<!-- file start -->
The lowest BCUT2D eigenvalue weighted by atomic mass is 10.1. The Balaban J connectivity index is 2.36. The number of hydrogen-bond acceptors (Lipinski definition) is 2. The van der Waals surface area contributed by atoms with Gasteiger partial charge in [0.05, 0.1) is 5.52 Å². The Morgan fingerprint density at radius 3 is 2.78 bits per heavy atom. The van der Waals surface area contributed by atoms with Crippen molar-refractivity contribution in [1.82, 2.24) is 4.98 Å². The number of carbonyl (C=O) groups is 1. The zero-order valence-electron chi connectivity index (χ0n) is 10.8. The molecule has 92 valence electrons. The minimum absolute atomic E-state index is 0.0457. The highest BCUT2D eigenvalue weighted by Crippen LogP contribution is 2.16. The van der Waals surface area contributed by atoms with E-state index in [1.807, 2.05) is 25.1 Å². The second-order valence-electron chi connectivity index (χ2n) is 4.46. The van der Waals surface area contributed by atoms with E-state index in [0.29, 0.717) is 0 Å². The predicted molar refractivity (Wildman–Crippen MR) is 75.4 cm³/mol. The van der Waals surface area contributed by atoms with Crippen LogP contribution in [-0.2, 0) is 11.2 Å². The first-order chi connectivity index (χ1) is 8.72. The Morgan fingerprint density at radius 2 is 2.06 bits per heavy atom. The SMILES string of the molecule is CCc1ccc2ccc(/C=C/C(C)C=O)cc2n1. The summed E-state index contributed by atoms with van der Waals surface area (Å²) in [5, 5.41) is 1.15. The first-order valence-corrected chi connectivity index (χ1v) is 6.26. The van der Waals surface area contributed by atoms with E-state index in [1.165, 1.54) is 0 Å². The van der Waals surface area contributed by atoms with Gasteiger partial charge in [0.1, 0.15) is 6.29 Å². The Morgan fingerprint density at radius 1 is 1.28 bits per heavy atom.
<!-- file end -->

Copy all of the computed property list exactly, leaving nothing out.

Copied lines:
The lowest BCUT2D eigenvalue weighted by atomic mass is 10.1. The Balaban J connectivity index is 2.36. The number of hydrogen-bond acceptors (Lipinski definition) is 2. The van der Waals surface area contributed by atoms with Gasteiger partial charge in [0.05, 0.1) is 5.52 Å². The Morgan fingerprint density at radius 3 is 2.78 bits per heavy atom. The van der Waals surface area contributed by atoms with Crippen molar-refractivity contribution in [1.82, 2.24) is 4.98 Å². The number of carbonyl (C=O) groups is 1. The zero-order valence-electron chi connectivity index (χ0n) is 10.8. The molecule has 92 valence electrons. The minimum absolute atomic E-state index is 0.0457. The highest BCUT2D eigenvalue weighted by Crippen LogP contribution is 2.16. The van der Waals surface area contributed by atoms with E-state index in [1.807, 2.05) is 25.1 Å². The second-order valence-electron chi connectivity index (χ2n) is 4.46. The van der Waals surface area contributed by atoms with E-state index in [0.29, 0.717) is 0 Å². The predicted molar refractivity (Wildman–Crippen MR) is 75.4 cm³/mol. The van der Waals surface area contributed by atoms with Crippen LogP contribution in [-0.2, 0) is 11.2 Å². The first-order chi connectivity index (χ1) is 8.72. The Morgan fingerprint density at radius 2 is 2.06 bits per heavy atom. The SMILES string of the molecule is CCc1ccc2ccc(/C=C/C(C)C=O)cc2n1. The summed E-state index contributed by atoms with van der Waals surface area (Å²) in [5, 5.41) is 1.15. The first-order valence-corrected chi connectivity index (χ1v) is 6.26. The van der Waals surface area contributed by atoms with E-state index in [1.165, 1.54) is 0 Å². The van der Waals surface area contributed by atoms with Gasteiger partial charge in [0.1, 0.15) is 6.29 Å². The Morgan fingerprint density at radius 1 is 1.28 bits per heavy atom.